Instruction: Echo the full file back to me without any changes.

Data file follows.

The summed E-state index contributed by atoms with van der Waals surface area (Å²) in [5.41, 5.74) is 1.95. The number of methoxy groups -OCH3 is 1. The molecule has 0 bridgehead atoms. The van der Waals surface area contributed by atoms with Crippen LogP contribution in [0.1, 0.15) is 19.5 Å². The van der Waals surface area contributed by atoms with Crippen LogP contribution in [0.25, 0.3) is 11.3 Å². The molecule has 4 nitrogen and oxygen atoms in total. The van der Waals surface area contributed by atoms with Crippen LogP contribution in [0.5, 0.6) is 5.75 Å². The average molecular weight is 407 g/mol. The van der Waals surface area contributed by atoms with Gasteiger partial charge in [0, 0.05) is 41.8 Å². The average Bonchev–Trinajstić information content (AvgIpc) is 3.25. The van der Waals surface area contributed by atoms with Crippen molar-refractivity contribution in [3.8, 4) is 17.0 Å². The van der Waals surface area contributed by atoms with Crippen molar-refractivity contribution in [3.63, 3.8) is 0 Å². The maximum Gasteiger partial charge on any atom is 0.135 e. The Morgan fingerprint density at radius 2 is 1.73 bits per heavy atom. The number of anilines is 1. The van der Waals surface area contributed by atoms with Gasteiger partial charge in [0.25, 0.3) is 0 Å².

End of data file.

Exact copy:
The summed E-state index contributed by atoms with van der Waals surface area (Å²) in [5.41, 5.74) is 1.95. The number of methoxy groups -OCH3 is 1. The molecule has 0 bridgehead atoms. The van der Waals surface area contributed by atoms with Crippen LogP contribution in [0.1, 0.15) is 19.5 Å². The van der Waals surface area contributed by atoms with Crippen LogP contribution in [0.25, 0.3) is 11.3 Å². The molecule has 4 nitrogen and oxygen atoms in total. The van der Waals surface area contributed by atoms with Crippen LogP contribution in [0.5, 0.6) is 5.75 Å². The average molecular weight is 407 g/mol. The van der Waals surface area contributed by atoms with Gasteiger partial charge in [0, 0.05) is 41.8 Å². The average Bonchev–Trinajstić information content (AvgIpc) is 3.25. The van der Waals surface area contributed by atoms with Crippen molar-refractivity contribution in [3.8, 4) is 17.0 Å². The van der Waals surface area contributed by atoms with Crippen molar-refractivity contribution in [3.63, 3.8) is 0 Å². The maximum Gasteiger partial charge on any atom is 0.135 e. The Morgan fingerprint density at radius 2 is 1.73 bits per heavy atom. The number of anilines is 1. The van der Waals surface area contributed by atoms with Gasteiger partial charge in [0.25, 0.3) is 0 Å².